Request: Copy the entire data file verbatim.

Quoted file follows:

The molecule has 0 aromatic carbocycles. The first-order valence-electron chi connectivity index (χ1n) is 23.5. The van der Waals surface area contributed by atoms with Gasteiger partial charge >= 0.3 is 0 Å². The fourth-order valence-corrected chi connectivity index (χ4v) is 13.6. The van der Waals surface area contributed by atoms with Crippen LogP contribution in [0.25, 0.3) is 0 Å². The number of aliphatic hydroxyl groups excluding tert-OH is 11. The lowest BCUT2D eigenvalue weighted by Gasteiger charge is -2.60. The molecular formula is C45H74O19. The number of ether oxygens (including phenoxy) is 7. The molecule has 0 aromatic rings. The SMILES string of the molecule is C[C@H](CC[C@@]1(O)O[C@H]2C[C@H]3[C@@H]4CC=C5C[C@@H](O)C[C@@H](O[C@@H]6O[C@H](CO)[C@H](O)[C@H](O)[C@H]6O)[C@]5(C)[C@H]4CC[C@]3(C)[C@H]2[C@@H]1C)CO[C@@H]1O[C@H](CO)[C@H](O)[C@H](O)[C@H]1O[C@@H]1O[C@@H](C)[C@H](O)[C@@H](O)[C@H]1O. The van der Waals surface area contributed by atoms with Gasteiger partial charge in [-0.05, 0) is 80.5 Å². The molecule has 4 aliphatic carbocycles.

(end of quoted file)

The molecule has 0 aromatic carbocycles. The first-order valence-electron chi connectivity index (χ1n) is 23.5. The van der Waals surface area contributed by atoms with Gasteiger partial charge >= 0.3 is 0 Å². The fourth-order valence-corrected chi connectivity index (χ4v) is 13.6. The van der Waals surface area contributed by atoms with Crippen LogP contribution in [0.25, 0.3) is 0 Å². The number of aliphatic hydroxyl groups excluding tert-OH is 11. The lowest BCUT2D eigenvalue weighted by Gasteiger charge is -2.60. The molecular formula is C45H74O19. The number of ether oxygens (including phenoxy) is 7. The molecule has 0 aromatic rings. The SMILES string of the molecule is C[C@H](CC[C@@]1(O)O[C@H]2C[C@H]3[C@@H]4CC=C5C[C@@H](O)C[C@@H](O[C@@H]6O[C@H](CO)[C@H](O)[C@H](O)[C@H]6O)[C@]5(C)[C@H]4CC[C@]3(C)[C@H]2[C@@H]1C)CO[C@@H]1O[C@H](CO)[C@H](O)[C@H](O)[C@H]1O[C@@H]1O[C@@H](C)[C@H](O)[C@@H](O)[C@H]1O. The van der Waals surface area contributed by atoms with Gasteiger partial charge in [-0.05, 0) is 80.5 Å². The molecule has 4 aliphatic carbocycles.